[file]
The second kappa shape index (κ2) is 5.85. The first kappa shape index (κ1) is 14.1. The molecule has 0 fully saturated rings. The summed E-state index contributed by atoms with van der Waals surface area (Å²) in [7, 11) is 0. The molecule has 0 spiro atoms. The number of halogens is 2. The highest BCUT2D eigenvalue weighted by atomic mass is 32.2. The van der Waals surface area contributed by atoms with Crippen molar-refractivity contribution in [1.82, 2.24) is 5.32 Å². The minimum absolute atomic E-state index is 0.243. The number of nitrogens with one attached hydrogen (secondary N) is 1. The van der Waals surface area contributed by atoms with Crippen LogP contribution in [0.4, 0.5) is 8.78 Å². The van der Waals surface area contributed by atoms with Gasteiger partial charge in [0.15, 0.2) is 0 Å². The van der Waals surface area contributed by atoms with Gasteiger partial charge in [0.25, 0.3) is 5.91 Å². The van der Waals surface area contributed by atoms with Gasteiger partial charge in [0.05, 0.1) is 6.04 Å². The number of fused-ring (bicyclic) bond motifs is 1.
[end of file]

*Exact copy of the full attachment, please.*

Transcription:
The second kappa shape index (κ2) is 5.85. The first kappa shape index (κ1) is 14.1. The molecule has 0 fully saturated rings. The summed E-state index contributed by atoms with van der Waals surface area (Å²) in [7, 11) is 0. The molecule has 0 spiro atoms. The number of halogens is 2. The highest BCUT2D eigenvalue weighted by atomic mass is 32.2. The van der Waals surface area contributed by atoms with Crippen molar-refractivity contribution in [1.82, 2.24) is 5.32 Å². The minimum absolute atomic E-state index is 0.243. The number of nitrogens with one attached hydrogen (secondary N) is 1. The van der Waals surface area contributed by atoms with Crippen LogP contribution in [0.4, 0.5) is 8.78 Å². The van der Waals surface area contributed by atoms with Gasteiger partial charge in [0.15, 0.2) is 0 Å². The van der Waals surface area contributed by atoms with Gasteiger partial charge in [0.25, 0.3) is 5.91 Å². The van der Waals surface area contributed by atoms with Gasteiger partial charge in [0.05, 0.1) is 6.04 Å². The number of fused-ring (bicyclic) bond motifs is 1.